In the Aisles

In the Aisles (2018) tells the story of Christian, a new worker at a big box store in former East Germany.  Taken under the wing by his coworker Bruno, Christian becomes enamored of a fellow employee, Marion.  Check out this quiet leisurely-paced film full of charm and complex emotion.

In German with English subtitles.

Ask Again, Yes

In 1973, Francis Gleeson and Brian Stanhope are in training together to be New York City police officers. A couple of years later, they turn out to be next-door neighbors in the town of Gillam. However, Francis and Brian are not really friends. Still, Francis' youngest daughter, Kate, and Brian's son, Peter, have been close since they were born and share a deep bond. Eventually, a terrible act changes the relationships of the families forever, especially impacting Kate's and Peter's lives.

Ask Again, Yes (2019) tells the story of two families over many decades. Mary Beth Keane's book is a great read for book clubs and those who enjoy novels about family relationships. Looking for the next book to discuss with your group? Check out our lists.


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The Family Upstairs

Libby Jones has long known that when she turns 25, she inherits something from her birth parents' trust, but she is stunned to discover that it turns out a be a decaying mansion in one of the most expensive areas of London. It also is where her birth parents, Henry and Martina Lamb, died in a cult-like situation when she was ten months old.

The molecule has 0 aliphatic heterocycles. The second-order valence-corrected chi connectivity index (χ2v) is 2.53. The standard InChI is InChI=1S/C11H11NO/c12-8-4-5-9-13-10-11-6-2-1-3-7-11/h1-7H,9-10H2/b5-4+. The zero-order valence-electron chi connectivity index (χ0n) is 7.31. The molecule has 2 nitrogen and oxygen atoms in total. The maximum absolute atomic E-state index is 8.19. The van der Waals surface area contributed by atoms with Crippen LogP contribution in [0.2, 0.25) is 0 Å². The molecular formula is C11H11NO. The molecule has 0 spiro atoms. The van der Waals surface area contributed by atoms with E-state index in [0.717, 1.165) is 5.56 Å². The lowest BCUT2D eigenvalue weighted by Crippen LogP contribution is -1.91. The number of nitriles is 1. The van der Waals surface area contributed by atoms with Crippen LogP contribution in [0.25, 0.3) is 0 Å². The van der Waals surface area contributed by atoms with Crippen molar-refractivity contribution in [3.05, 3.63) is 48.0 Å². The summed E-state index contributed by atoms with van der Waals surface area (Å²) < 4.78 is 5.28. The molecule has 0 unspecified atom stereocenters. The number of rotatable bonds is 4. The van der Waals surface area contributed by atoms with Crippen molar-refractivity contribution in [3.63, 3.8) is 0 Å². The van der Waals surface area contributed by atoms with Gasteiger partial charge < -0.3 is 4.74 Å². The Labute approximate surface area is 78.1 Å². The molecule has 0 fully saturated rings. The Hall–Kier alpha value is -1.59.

The Family Upstairs (2019) recounts Libby's journey of discovering what happened in the family home all those years ago, interspersed with Henry Jr.'s retelling of the years when his family's status went from wealth and privilege to being prisoners in their own home. In the novel, the reader also meets Lucy, who lives a meager existence in France with her two children, but longs to get back to Britain, now that the baby (aka Libby) is now 25. The Family Upstairs by Lisa Jewell is a creepily unputdownable read. Perfect for those who love Ruth Rendell's psychological novels, Lying in Wait by Liz Nugent, and the books of Erin Kelly.

Honeyland